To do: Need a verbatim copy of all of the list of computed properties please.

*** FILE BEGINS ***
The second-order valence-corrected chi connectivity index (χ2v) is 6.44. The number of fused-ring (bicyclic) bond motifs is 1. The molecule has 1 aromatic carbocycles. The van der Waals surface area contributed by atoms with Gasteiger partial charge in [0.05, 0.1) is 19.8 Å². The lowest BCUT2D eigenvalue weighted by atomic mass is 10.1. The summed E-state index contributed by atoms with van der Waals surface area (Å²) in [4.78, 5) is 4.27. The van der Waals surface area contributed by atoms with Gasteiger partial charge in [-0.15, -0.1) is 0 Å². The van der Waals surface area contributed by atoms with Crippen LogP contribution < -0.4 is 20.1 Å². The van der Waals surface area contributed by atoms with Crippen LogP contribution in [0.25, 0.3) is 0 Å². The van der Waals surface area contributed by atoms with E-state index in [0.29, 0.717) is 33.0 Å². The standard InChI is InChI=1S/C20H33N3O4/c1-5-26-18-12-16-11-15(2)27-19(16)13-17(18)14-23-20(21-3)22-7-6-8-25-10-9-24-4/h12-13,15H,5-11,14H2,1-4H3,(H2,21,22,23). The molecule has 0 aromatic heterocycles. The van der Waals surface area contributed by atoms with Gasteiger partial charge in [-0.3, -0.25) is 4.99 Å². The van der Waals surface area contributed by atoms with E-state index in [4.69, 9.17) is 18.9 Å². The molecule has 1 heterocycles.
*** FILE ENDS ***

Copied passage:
The second-order valence-corrected chi connectivity index (χ2v) is 6.44. The number of fused-ring (bicyclic) bond motifs is 1. The molecule has 1 aromatic carbocycles. The van der Waals surface area contributed by atoms with Gasteiger partial charge in [0.05, 0.1) is 19.8 Å². The lowest BCUT2D eigenvalue weighted by atomic mass is 10.1. The summed E-state index contributed by atoms with van der Waals surface area (Å²) in [4.78, 5) is 4.27. The van der Waals surface area contributed by atoms with Gasteiger partial charge in [-0.15, -0.1) is 0 Å². The van der Waals surface area contributed by atoms with Crippen LogP contribution < -0.4 is 20.1 Å². The van der Waals surface area contributed by atoms with Crippen LogP contribution in [0.25, 0.3) is 0 Å². The van der Waals surface area contributed by atoms with E-state index in [0.29, 0.717) is 33.0 Å². The standard InChI is InChI=1S/C20H33N3O4/c1-5-26-18-12-16-11-15(2)27-19(16)13-17(18)14-23-20(21-3)22-7-6-8-25-10-9-24-4/h12-13,15H,5-11,14H2,1-4H3,(H2,21,22,23). The molecule has 0 aromatic heterocycles. The van der Waals surface area contributed by atoms with Gasteiger partial charge in [-0.3, -0.25) is 4.99 Å². The van der Waals surface area contributed by atoms with E-state index in [4.69, 9.17) is 18.9 Å². The molecule has 1 heterocycles.